Two and a half years after Serb forces withdrew from Kosovo, and the UN and NATO-led peacekeepers began the arduous task of postwar reconstruction, many aid agencies are shutting down operations and moving to where the need is more pressing. De-mining operations ended in December, and the province's inhabitants are increasingly shouldering the burden of reconstruction. As RFE/RL's Jolyon Naegele reports from the Kosovar village of Gllogjan, reconstruction of the province's historic monuments continues to be plagued by delays, lack of funds, and disinterest.
Gllogjan, Kosovo; 14 December 2001 (RFE/RL) -- Now Kosovar Albanian stone masons are busy chiseling as they put the final touches on a kulla, a traditional, fortified stone tower once common throughout the Dukagjin Plain of western Kosovo.
Here in the village of Gllogjan, a former Albanian insurgent stronghold, Kosovo's first kulla of the 21st century has been built in a hilltop cemetery surrounded by the graves of guerrillas of the Kosovo Liberation Army (UCK) killed in fighting against Serb forces in 1998 and 1999.
Kullas traditionally served as homes for extended families. The ground floor was reserved for animals, the middle floor for women and children, and the top floor for men and guests. Loopholes for shooting at unwelcome visitors substituted for windows on all but the highest floor.
Such towers were prevalent across Europe and Asia Minor for centuries, but only in Kosovo, Albania, and northeastern Montenegro were they still being built into the 20th century. They served as protection from blood revenge and vengeance killings, as well as from raids by Turkish, Montenegrin, or Serb forces.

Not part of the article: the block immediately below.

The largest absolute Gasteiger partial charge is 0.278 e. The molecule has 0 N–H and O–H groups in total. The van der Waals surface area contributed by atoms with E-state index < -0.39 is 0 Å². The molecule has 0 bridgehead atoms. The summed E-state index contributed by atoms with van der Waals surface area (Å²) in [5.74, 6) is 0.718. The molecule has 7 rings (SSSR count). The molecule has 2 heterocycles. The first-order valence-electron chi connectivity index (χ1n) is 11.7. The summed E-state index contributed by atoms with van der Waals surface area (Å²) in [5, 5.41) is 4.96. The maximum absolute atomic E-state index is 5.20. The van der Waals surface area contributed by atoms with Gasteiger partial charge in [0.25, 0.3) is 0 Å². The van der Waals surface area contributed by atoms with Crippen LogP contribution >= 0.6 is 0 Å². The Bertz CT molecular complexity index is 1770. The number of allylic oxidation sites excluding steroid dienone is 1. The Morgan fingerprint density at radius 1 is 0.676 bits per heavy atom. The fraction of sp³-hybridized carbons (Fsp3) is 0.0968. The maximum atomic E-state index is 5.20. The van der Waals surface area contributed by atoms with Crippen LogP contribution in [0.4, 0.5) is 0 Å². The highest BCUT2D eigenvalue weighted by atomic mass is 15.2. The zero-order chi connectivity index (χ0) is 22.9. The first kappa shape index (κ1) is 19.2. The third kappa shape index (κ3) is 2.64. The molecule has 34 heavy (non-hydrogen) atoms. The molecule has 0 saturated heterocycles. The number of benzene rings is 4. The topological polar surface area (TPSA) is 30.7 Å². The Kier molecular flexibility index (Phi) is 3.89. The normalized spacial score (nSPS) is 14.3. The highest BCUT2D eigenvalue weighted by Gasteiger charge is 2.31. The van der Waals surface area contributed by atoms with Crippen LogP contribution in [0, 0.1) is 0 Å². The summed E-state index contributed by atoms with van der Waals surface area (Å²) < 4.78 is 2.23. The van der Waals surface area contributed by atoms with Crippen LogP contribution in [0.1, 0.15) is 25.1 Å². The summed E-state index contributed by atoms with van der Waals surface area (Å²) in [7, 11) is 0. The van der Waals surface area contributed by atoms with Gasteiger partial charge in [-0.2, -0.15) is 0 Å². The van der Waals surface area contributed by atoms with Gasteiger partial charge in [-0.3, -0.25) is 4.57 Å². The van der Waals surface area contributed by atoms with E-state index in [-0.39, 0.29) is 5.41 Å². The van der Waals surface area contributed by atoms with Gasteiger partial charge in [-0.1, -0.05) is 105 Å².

In recent decades, young people -- preferring not to continue a semi-medieval way of life -- moved to cities or built modern homes adjacent to their kullas, leaving many to fall into disrepair.
Serb Interior Ministry forces and paramilitary units destroyed the vast majority of the approximately 500 kullas in Kosovo during fighting two years ago -- an apparent effort to erase one of the most visible signs of Albanian presence in the area over the centuries.
The new kulla in Gllogjan is a replica of a rare four-story kulla that survived the war in a nearby village, Isniq. However, the new kulla will not be a residence but a museum. Instead of wooden floors, its floors are made of concrete. And its massive walls are made of stones from some 30 destroyed kullas from villages all over western Kosovo. As a result, the facade is quite colorful, full of rose-colored stones from the Brovina area and gray and white stones from other districts.
One of the stonemasons chiseling away is Afrim Pacarizi: "The kulla is a symbol of the old Albanian traditions in the Dukagjin Plain."
Meanwhile, down in the village of Gllogjan lie the burned out, abandoned ruins of at least three kullas, overgrown with weeds. There appears to be no effort to save them.
Sali Caca-Drini is deputy municipal chairman in Decan of Kosovo's largest Albanian political party, the Democratic League of Kosovo. He documented Kosovo's kullas in some 20,000 photographs he took before the 1998-99 fighting.
Caca-Drini says post-war reconstruction has actually caused further, permanent destruction to many of Kosovo's war-damaged kullas: "It's a national tragedy, to lose the material, cultural and spiritual values. The kullas that had survived many centuries intact were destroyed in Serbia's and Yugoslavia's genocide against the innocent Albanian population here. It is a terrible fact that since the end of the war, because of the impossibility of rebuilding the kullas, people who needed space to build new homes cleared the land where the kullas had stood. Thus, for the second time, the kullas are facing attack."